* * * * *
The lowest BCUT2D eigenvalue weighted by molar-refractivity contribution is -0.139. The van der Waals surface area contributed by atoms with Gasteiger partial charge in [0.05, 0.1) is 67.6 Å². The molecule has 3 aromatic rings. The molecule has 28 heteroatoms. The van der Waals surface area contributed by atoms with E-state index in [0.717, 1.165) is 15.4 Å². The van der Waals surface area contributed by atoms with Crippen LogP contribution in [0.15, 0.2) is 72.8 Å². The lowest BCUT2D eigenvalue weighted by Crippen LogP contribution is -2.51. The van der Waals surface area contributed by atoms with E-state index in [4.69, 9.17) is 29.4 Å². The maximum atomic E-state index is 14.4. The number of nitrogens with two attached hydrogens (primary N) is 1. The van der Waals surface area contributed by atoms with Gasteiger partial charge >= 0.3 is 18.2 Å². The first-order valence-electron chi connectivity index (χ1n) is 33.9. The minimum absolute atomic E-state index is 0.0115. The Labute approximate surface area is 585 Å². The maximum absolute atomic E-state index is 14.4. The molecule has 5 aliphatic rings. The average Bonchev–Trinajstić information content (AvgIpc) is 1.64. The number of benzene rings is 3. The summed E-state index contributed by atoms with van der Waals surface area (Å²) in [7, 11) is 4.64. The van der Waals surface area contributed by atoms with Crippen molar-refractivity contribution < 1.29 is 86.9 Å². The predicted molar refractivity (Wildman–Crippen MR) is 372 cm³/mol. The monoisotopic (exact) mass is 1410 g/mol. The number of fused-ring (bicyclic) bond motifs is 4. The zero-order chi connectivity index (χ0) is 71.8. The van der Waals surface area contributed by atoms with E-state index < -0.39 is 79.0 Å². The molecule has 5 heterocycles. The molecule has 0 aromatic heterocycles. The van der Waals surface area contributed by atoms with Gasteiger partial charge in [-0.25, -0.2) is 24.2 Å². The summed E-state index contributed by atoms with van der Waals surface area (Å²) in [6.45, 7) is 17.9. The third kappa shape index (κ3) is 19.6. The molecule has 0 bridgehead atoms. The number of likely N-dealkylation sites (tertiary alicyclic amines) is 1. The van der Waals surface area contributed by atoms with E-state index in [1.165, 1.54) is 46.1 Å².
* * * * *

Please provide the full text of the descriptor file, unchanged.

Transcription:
The lowest BCUT2D eigenvalue weighted by molar-refractivity contribution is -0.139. The van der Waals surface area contributed by atoms with Gasteiger partial charge in [0.05, 0.1) is 67.6 Å². The molecule has 3 aromatic rings. The molecule has 28 heteroatoms. The van der Waals surface area contributed by atoms with E-state index in [0.717, 1.165) is 15.4 Å². The van der Waals surface area contributed by atoms with Crippen LogP contribution in [0.15, 0.2) is 72.8 Å². The lowest BCUT2D eigenvalue weighted by Crippen LogP contribution is -2.51. The van der Waals surface area contributed by atoms with E-state index in [4.69, 9.17) is 29.4 Å². The maximum atomic E-state index is 14.4. The number of nitrogens with two attached hydrogens (primary N) is 1. The van der Waals surface area contributed by atoms with Gasteiger partial charge >= 0.3 is 18.2 Å². The first-order valence-electron chi connectivity index (χ1n) is 33.9. The minimum absolute atomic E-state index is 0.0115. The Labute approximate surface area is 585 Å². The maximum absolute atomic E-state index is 14.4. The molecule has 5 aliphatic rings. The average Bonchev–Trinajstić information content (AvgIpc) is 1.64. The number of benzene rings is 3. The summed E-state index contributed by atoms with van der Waals surface area (Å²) in [7, 11) is 4.64. The van der Waals surface area contributed by atoms with Crippen molar-refractivity contribution < 1.29 is 86.9 Å². The predicted molar refractivity (Wildman–Crippen MR) is 372 cm³/mol. The monoisotopic (exact) mass is 1410 g/mol. The number of fused-ring (bicyclic) bond motifs is 4. The zero-order chi connectivity index (χ0) is 71.8. The van der Waals surface area contributed by atoms with E-state index < -0.39 is 79.0 Å². The molecule has 5 heterocycles. The molecule has 0 aromatic heterocycles. The van der Waals surface area contributed by atoms with Gasteiger partial charge in [-0.25, -0.2) is 24.2 Å². The summed E-state index contributed by atoms with van der Waals surface area (Å²) in [6.45, 7) is 17.9. The third kappa shape index (κ3) is 19.6. The molecule has 0 bridgehead atoms. The number of likely N-dealkylation sites (tertiary alicyclic amines) is 1. The van der Waals surface area contributed by atoms with E-state index in [1.165, 1.54) is 46.1 Å².